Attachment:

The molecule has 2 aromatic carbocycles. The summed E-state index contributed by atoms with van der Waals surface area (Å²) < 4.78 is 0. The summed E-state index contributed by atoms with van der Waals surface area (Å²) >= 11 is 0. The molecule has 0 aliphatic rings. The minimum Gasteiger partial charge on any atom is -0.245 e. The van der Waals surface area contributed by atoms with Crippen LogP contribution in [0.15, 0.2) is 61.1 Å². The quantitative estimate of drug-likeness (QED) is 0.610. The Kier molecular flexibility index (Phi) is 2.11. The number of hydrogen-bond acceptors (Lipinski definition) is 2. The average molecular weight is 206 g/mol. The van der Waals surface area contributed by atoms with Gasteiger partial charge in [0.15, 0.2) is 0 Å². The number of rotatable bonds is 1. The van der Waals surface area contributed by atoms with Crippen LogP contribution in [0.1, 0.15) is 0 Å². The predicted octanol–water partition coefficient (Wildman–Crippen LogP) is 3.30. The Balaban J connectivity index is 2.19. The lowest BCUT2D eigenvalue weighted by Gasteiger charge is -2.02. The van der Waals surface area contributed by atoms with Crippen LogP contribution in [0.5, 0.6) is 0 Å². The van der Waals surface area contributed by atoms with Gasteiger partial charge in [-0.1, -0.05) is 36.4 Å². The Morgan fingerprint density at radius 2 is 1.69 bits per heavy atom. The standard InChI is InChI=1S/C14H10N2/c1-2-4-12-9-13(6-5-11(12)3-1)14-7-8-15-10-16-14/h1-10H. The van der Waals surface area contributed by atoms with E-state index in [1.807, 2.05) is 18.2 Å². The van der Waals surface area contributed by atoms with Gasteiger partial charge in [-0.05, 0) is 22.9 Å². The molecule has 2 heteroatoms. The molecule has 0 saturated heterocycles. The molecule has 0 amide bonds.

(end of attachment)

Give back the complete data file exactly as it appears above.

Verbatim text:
The molecule has 2 aromatic carbocycles. The summed E-state index contributed by atoms with van der Waals surface area (Å²) < 4.78 is 0. The summed E-state index contributed by atoms with van der Waals surface area (Å²) >= 11 is 0. The molecule has 0 aliphatic rings. The minimum Gasteiger partial charge on any atom is -0.245 e. The van der Waals surface area contributed by atoms with Crippen LogP contribution in [0.15, 0.2) is 61.1 Å². The quantitative estimate of drug-likeness (QED) is 0.610. The Kier molecular flexibility index (Phi) is 2.11. The number of hydrogen-bond acceptors (Lipinski definition) is 2. The average molecular weight is 206 g/mol. The van der Waals surface area contributed by atoms with Gasteiger partial charge in [0.15, 0.2) is 0 Å². The number of rotatable bonds is 1. The van der Waals surface area contributed by atoms with Crippen LogP contribution in [0.1, 0.15) is 0 Å². The predicted octanol–water partition coefficient (Wildman–Crippen LogP) is 3.30. The Balaban J connectivity index is 2.19. The lowest BCUT2D eigenvalue weighted by Gasteiger charge is -2.02. The van der Waals surface area contributed by atoms with Crippen LogP contribution in [0.5, 0.6) is 0 Å². The van der Waals surface area contributed by atoms with Gasteiger partial charge in [-0.1, -0.05) is 36.4 Å². The Morgan fingerprint density at radius 2 is 1.69 bits per heavy atom. The standard InChI is InChI=1S/C14H10N2/c1-2-4-12-9-13(6-5-11(12)3-1)14-7-8-15-10-16-14/h1-10H. The van der Waals surface area contributed by atoms with E-state index in [1.807, 2.05) is 18.2 Å². The van der Waals surface area contributed by atoms with Gasteiger partial charge in [-0.05, 0) is 22.9 Å². The molecule has 2 heteroatoms. The molecule has 0 saturated heterocycles. The molecule has 0 amide bonds.